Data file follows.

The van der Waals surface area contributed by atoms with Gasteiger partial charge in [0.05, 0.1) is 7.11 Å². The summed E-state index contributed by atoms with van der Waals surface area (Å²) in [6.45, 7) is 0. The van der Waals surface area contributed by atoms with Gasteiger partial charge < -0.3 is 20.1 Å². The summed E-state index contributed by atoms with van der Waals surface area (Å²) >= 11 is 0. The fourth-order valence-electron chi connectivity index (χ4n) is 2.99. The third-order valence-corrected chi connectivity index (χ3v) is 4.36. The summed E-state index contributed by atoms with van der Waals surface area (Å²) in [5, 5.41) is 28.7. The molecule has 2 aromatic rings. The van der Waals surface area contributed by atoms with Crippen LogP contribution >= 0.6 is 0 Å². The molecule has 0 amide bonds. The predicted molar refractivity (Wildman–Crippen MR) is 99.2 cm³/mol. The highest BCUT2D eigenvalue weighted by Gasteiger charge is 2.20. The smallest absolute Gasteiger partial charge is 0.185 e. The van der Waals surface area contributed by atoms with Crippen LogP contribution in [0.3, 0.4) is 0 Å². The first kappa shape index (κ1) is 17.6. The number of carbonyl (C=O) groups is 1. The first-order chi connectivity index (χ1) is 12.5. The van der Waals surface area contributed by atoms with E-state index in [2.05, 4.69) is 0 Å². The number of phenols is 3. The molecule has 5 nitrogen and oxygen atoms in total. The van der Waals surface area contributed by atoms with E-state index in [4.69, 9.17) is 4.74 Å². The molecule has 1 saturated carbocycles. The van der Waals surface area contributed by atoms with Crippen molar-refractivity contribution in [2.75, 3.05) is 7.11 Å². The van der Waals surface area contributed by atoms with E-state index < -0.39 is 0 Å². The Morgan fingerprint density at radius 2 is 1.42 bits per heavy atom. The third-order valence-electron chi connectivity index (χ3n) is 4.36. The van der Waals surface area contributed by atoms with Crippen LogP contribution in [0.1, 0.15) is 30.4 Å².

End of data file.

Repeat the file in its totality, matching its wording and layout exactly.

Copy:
The van der Waals surface area contributed by atoms with Gasteiger partial charge in [0.05, 0.1) is 7.11 Å². The summed E-state index contributed by atoms with van der Waals surface area (Å²) in [6.45, 7) is 0. The van der Waals surface area contributed by atoms with Gasteiger partial charge < -0.3 is 20.1 Å². The summed E-state index contributed by atoms with van der Waals surface area (Å²) >= 11 is 0. The fourth-order valence-electron chi connectivity index (χ4n) is 2.99. The third-order valence-corrected chi connectivity index (χ3v) is 4.36. The summed E-state index contributed by atoms with van der Waals surface area (Å²) in [5, 5.41) is 28.7. The molecule has 2 aromatic rings. The van der Waals surface area contributed by atoms with Crippen LogP contribution >= 0.6 is 0 Å². The molecule has 0 amide bonds. The predicted molar refractivity (Wildman–Crippen MR) is 99.2 cm³/mol. The highest BCUT2D eigenvalue weighted by Gasteiger charge is 2.20. The smallest absolute Gasteiger partial charge is 0.185 e. The van der Waals surface area contributed by atoms with Crippen LogP contribution in [0.3, 0.4) is 0 Å². The first kappa shape index (κ1) is 17.6. The number of carbonyl (C=O) groups is 1. The first-order chi connectivity index (χ1) is 12.5. The van der Waals surface area contributed by atoms with E-state index in [2.05, 4.69) is 0 Å². The number of phenols is 3. The molecule has 5 nitrogen and oxygen atoms in total. The van der Waals surface area contributed by atoms with E-state index in [4.69, 9.17) is 4.74 Å². The molecule has 1 saturated carbocycles. The van der Waals surface area contributed by atoms with Crippen molar-refractivity contribution in [2.75, 3.05) is 7.11 Å². The van der Waals surface area contributed by atoms with E-state index < -0.39 is 0 Å². The Morgan fingerprint density at radius 2 is 1.42 bits per heavy atom. The third-order valence-electron chi connectivity index (χ3n) is 4.36. The van der Waals surface area contributed by atoms with Crippen LogP contribution in [0.1, 0.15) is 30.4 Å².